Categories : fleet repair
Mobileye Looks to Stop Trucks, Buses from Striking Pedestrians and Bicyclists
Driving a huge truck or bus around metropolitan streets carries a number of threats, and not just to someone behind the wheel. Wide turns and huge blind spots can make it a real difficulty to spot challenges, whether telephone poles, bicycles or pedestrians. A system developed by Mobileye N.V., a tech company based in Tel Aviv, could enhance truck safety by helping huge automobiles area obstacles. Both New york city and London are checking the innovation in buses on their busy streets. “This technology could be a genuine game-changer in preventing collisions with pedestrians and bicyclists, which is a big problem in cities,” said Russ Rader, spokesman for the Insurance Institute for Highway Safety. Dubbed Mobileye Guard Plus, it uses a set of cams strategically mounted on the exterior of a vehicle to see exactly what the driver might miss out on. If there’s a risk of impact, it sounds an alert and flashes a caution to show where a covert barrier is prowling. The technology could readily be embraced for use on big trucks, according to Lior Sethon, a senior executive with Mobileye. The launch of Guard Plus offers Mobileye the opportunity to enter a totally brand-new market. The Israeli firm is a pioneer in vision-based advanced motorist support systems for vehicles. Its EyeQ and EyeQ2 camera-on-a-chip sensors are utilized by virtually every significant automaker– consisting of Ford, General Motors, Honda, Nissan and Volkswagen. It is also dealing with GM, Nissan and VW to establish innovative, 3-D maps that will be required by self-governing automobiles. However it is brand-new to the bus and truck market. Mobileye’s obstacle will be to obtain bus and truck fleet operators to accept the expense, said Stephanie Brinley, an analyst with IHS Automotive. The system costs in between $5,000 and $6,000 per automobile to set up. Another obstacle is that “the lifecycle for trucks and buses is so long that it might take a while to get such innovation out on the road,” Brinley stated. Mobileye is hoping numerous fleet operators will opt to add the …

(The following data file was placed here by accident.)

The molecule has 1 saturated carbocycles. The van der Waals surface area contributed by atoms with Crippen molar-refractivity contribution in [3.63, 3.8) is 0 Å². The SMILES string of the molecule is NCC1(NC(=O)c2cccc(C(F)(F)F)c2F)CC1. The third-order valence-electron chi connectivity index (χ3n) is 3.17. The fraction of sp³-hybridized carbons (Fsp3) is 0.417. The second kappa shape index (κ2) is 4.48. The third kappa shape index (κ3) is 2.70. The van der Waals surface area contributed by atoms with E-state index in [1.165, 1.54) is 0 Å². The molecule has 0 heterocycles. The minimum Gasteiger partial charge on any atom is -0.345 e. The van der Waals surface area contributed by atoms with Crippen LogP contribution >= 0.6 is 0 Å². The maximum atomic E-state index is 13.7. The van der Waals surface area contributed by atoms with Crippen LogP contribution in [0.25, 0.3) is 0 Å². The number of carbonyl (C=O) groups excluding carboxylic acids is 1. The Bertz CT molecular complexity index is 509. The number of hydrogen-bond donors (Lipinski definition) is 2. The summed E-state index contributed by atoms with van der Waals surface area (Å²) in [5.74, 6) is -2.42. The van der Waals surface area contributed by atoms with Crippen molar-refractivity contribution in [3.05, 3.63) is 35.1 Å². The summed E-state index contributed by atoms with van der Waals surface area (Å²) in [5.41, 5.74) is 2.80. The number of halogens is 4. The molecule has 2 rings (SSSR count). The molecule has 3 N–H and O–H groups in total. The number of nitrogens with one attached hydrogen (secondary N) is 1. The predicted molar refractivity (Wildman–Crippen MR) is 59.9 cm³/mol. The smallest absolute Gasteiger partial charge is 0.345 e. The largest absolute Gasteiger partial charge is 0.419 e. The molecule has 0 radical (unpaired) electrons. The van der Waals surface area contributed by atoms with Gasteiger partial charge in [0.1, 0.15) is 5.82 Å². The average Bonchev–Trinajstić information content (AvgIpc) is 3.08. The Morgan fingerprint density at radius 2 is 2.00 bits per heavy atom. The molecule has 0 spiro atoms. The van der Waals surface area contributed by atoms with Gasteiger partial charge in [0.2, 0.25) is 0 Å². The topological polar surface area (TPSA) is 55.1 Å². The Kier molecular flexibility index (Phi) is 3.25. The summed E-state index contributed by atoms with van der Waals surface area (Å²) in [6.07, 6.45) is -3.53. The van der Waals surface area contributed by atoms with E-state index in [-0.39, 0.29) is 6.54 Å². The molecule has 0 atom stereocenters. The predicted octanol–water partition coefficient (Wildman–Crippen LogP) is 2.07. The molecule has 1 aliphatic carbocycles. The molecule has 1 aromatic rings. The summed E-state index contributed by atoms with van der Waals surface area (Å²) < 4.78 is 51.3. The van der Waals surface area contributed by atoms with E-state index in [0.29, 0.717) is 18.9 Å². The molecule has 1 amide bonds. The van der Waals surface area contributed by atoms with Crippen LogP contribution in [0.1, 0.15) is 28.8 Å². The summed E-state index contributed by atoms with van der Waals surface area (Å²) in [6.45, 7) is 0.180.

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“> See all stories on this subject Just one in eight truck fleet managers have ever altered brand names to get much better fuel performance Simply 3% of fleet managers in Europe’s two most significant truck markets, France and Germany, have ever changed brands to obtain better fuel effectiveness– and in Europe’s ‘huge 5’ markets only 13% have ever done so, according to a GiPA survey of little and medium business. The figures do not come as a surprise after a 20-year stagnancy in European truck fuel economy and EU efficiency requirements are had to strengthen competitors in the market, said sustainable transportation group Transport & Environment, which commissioned the study. The marketplace survey comes as the EU is set to issue the most significant cartel fine in its history to Europe’s biggest truckmakers for supposedly repairing prices and postponing the intro of technologies to manage air pollution in between 1997 and 2011. Also throughout that duration, brand-new truck fuel performance and CO2 emissions hardly improved.  CO2 emissions are directly connected to the fuel economy of automobiles with internal-combustion engines, with more fuel-efficient vehicles emitting less greenhouse gas. 5 companies control the EU truck market; Volkswagen Group (MALE and Scania), Volvo Group (Volvo and Renault), Mercedes Benz, DAF, and Iveco. William Todts, freight director at sustainable transportation group Transport & Environment, spokened: “It should come as not a surprise that 7 from eight fleet supervisors do not think that another brand name can help them save fuel. Fuel economy of brand-new trucks has actually remained stagnant for 20 years now. The ongoing emissions cartel case illustrates how cosy the marketplace has been, to the hinderance of their consumers and the environment.” While trucks make up less than 5% of all cars on the road, they are accountable for 25% of roadway transportation’s fuel usage and carbon emissions. Satisfying the EU’s 2030 climate targets in addition to the more tough targets of the Paris environment offer will need major efforts in the roadway freight sector. William Todts concluded: “There is a limitation to what the market alone can …
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